In the past I have received several emails whinging - yes, whinging, how dare you! - about agents closing submissions and asking why. Well, now you know. We're not a public service - we run businesses. We can't work for nothing. So if we detect that something is wasting our time - and our money-making capabilities - we'll stop doing it. The one thing writers can do to ensure that doesn't happen is to make sure their submissions are up to scratch. Agents do not exist to give you advice unless you're a client. We are looking for writers we can get published. If you can free us up by not sending us your undercooked novel, we'll be more able to look at it when it IS cooked.


7 comments:

Susan May said...

I hear you because I review novels for a US mag, though I'm based in Perth. Lately I've read for review a few indie novels which were below par. What is more concerning is that I then read some novels from independent publishers which were just as bad. There are thousands of these independent publishers springing up everywhere who give the author the thrill of publishing a book but actually don't have the editing expertise of the bigger houses.
I've had to stop taking in books from anything but the bigger houses or their imprints because I was losing the love of reading.
So I cannot imagine how you can read through your subs & not complain. I would add, repeating the same plot line for 150 pages so that even though I'm skipping 25 pages at a time I'm still following the plot -1000

Bonnee Crawford said...

I like this game, it's a good idea, and I understand what you mean by making it, I see the point of it :)

3. Putting your novel away for a while - weeks, if not months - and then revisiting it and doing some more work. ADD 20 POINTS

Do we get another 20 points every time we repeat this process? Should we tell the agent or publisher we're submitting to how many times (if we've been counting) we've revised the novel, or how long ago we wrote the first draft? Will bigger numbers earn us bigger points in this department?

7. (a) Comparing yourself to those novelists when you submit your manuscript. LOSE 10 POINTS

I've read on some blogs by other agents and whatnot that you should name books that are 'like' yours, is that a completely different and good thing or ...? I read that step of the game and was a little confused, so I thought it would be best to ask. :)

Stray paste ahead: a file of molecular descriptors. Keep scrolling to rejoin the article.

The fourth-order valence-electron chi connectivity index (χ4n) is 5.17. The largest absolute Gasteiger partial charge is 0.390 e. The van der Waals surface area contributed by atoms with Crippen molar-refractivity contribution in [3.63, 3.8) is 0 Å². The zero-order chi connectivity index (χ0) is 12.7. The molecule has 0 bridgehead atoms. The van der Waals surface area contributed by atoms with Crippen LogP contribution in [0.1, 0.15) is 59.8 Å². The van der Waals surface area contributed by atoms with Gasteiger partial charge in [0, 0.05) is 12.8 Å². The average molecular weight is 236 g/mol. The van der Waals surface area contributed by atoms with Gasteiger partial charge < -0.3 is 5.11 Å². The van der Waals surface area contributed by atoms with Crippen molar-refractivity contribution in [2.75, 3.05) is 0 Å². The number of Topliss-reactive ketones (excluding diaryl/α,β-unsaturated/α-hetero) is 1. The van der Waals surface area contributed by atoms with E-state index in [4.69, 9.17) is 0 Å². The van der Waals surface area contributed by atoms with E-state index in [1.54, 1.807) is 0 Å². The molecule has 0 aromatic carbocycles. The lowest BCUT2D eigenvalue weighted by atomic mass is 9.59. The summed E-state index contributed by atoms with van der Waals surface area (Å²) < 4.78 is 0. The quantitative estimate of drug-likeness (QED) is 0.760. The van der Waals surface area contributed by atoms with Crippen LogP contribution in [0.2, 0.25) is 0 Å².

skink said...

I wanted to comment about the previous post about agents' rates, but there seem to be no facility to do that.
I am a first-time author who recently signed with an agent. His terms were that he asked for 50% of his expenses up front as a lump sum on signing, but if he placed teh book his cut would only be 10%.
I asked around and was warned that you should never pay and agent up-front, but he came highly recommended, had a good rep and I got on well. I don't regret the decision, but wonder whether, reading your post about the risks inherent in taking on a new author and the scant rewards on offer, this heralds a change in the order of things.

Vicki said...

Bonnee said:

"I've read on some blogs by other agents and whatnot that you should name books that are 'like' yours, is that a completely different and good thing or ...? I read that step of the game and was a little confused, so I thought it would be best to ask.

Agreed. It is confusing.

From Allen & Unwin's Friday Pitch page:

What book would you see as a comparison title to yours?

William Dye said...

On the other end of the line (I submit pretty regularly) I want to thank you for things like this. My job is to give the agent what he/she wants. Things like this help me to do that.

Thanks for the post,
William Dye

Teresa Cypher aka T K CypherBuss said...

Interesting post; I enjoyed the points game.

I did wonder about this: "7. (a) Comparing yourself to those novelists when you submit your manuscript. LOSE 10 POINTS"

Thanks for the informative post.

Adina West said...

To those confused by the whole comparing-yourself-to-known-authors caper, if I might offer what I think is a clarification?

It's fine to say that your book "may appeal to readers of book X or Y", which gives an idea of genre and/or anticipated audience.

It's NOT okay to compare your book to the aforementioned well-known novel, or yourself to a famous novelist. It sounds kind of immodest.

I know it's a subtle difference, but an important one.

HTH!